Caucasus Survey, 2(1-2), 2014, pp. 79-129.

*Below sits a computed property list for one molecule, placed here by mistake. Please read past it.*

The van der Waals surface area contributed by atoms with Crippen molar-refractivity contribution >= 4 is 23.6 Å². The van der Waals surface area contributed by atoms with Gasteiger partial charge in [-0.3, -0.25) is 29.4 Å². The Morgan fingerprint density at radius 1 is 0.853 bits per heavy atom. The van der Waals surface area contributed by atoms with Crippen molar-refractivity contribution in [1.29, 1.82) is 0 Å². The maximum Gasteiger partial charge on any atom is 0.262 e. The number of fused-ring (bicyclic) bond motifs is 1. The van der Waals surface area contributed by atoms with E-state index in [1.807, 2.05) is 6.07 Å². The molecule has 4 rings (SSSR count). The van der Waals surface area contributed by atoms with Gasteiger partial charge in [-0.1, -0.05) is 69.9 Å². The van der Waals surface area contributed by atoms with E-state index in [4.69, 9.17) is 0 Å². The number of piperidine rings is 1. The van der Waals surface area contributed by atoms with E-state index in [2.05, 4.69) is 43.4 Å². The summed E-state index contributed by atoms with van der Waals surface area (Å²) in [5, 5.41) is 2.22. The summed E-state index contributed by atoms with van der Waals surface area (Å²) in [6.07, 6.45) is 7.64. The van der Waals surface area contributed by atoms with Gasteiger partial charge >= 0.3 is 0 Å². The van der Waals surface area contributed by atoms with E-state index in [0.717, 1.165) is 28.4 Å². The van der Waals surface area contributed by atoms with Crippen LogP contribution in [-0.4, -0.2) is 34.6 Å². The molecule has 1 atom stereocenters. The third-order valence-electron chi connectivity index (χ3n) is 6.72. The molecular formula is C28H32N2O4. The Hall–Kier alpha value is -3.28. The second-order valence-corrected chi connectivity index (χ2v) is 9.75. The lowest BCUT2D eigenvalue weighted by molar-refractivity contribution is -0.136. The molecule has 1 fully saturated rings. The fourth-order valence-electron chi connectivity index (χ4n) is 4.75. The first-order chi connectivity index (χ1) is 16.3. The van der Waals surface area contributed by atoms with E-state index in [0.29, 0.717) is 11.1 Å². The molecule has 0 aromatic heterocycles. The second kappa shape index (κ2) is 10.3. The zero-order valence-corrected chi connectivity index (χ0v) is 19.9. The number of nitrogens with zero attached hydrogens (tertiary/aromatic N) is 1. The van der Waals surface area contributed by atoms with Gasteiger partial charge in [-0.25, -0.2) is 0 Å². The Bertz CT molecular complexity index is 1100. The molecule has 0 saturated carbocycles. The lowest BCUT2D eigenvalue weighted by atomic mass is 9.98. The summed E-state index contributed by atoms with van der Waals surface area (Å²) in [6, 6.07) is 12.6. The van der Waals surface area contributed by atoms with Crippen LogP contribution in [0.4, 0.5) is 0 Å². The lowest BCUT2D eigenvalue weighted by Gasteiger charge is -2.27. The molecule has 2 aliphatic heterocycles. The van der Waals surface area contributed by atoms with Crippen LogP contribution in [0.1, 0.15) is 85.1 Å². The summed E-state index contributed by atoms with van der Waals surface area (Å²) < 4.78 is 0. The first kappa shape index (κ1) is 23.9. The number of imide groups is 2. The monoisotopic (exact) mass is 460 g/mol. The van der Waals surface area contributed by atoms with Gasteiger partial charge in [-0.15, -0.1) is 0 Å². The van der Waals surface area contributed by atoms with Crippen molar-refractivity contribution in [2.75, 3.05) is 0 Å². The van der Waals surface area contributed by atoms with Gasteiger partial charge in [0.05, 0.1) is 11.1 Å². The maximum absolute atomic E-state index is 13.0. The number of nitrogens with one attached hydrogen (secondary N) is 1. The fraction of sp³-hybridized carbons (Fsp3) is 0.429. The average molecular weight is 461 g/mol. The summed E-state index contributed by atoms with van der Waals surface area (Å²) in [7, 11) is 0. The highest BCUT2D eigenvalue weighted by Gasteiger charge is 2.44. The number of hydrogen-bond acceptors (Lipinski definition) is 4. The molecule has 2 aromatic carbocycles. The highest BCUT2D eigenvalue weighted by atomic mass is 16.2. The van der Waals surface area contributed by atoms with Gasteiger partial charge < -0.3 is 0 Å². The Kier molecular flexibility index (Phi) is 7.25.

This article examines the ways in which Azerbaijan’s energy abundance and the energy diplomacy the latter made possible—combined with inherent weaknesses attending the state’s young post-colonial polity—conditioned the limits of the desirable by which the country’s post-independence elite was guided and, as such, limited the range of directions—cognitive and spatial—in which Azerbaijan’s foreign policy evolved during the first decade following independence. The study then examines how energy-induced growth in state capacity on the one hand, and the perceived failure of the state’s previous practices to help resolve outstanding security problems on the other, coupled with the effects of a number of endogenous and exogenous shocks (particularly, the colour revolutions in Georgia and Ukraine; Kosovo’s recognition by the West; the Russia-Georgia 2008 war; global economic crisis; and Turkey’s short-lived attempt at rapprochement with Armenia) and the perceptual shifts those shockwaves worked to engender, served to broaden the spatial and conceptual boundaries within which Azerbaijan’s foreign policy practices were conceived and effected, including by virtue of the energy resources the country has got in possession. The paper concludes by tracing the particular ways in which the broadening and deepening of the country’s foreign policy practices have occurred.